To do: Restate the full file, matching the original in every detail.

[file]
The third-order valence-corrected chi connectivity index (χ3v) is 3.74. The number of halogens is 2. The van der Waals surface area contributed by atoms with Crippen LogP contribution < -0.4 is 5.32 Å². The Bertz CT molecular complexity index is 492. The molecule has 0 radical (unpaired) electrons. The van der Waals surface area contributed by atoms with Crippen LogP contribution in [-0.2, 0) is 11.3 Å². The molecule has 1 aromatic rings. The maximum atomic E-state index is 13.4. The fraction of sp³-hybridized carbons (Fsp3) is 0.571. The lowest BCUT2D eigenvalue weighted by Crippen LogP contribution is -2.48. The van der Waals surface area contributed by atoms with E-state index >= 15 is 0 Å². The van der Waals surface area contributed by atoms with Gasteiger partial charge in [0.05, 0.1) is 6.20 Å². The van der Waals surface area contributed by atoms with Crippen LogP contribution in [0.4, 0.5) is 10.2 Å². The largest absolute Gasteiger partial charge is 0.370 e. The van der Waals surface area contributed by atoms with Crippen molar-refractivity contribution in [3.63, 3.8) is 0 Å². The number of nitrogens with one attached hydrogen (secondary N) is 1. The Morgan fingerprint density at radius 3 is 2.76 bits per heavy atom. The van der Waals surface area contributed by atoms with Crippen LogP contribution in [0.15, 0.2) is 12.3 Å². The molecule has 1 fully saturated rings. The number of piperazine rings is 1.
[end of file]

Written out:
The third-order valence-corrected chi connectivity index (χ3v) is 3.74. The number of halogens is 2. The van der Waals surface area contributed by atoms with Crippen LogP contribution < -0.4 is 5.32 Å². The Bertz CT molecular complexity index is 492. The molecule has 0 radical (unpaired) electrons. The van der Waals surface area contributed by atoms with Crippen LogP contribution in [-0.2, 0) is 11.3 Å². The molecule has 1 aromatic rings. The maximum atomic E-state index is 13.4. The fraction of sp³-hybridized carbons (Fsp3) is 0.571. The lowest BCUT2D eigenvalue weighted by Crippen LogP contribution is -2.48. The van der Waals surface area contributed by atoms with E-state index >= 15 is 0 Å². The van der Waals surface area contributed by atoms with Gasteiger partial charge in [0.05, 0.1) is 6.20 Å². The van der Waals surface area contributed by atoms with Crippen LogP contribution in [0.4, 0.5) is 10.2 Å². The largest absolute Gasteiger partial charge is 0.370 e. The van der Waals surface area contributed by atoms with Crippen molar-refractivity contribution in [3.63, 3.8) is 0 Å². The number of nitrogens with one attached hydrogen (secondary N) is 1. The Morgan fingerprint density at radius 3 is 2.76 bits per heavy atom. The van der Waals surface area contributed by atoms with Crippen LogP contribution in [0.15, 0.2) is 12.3 Å². The molecule has 1 fully saturated rings. The number of piperazine rings is 1.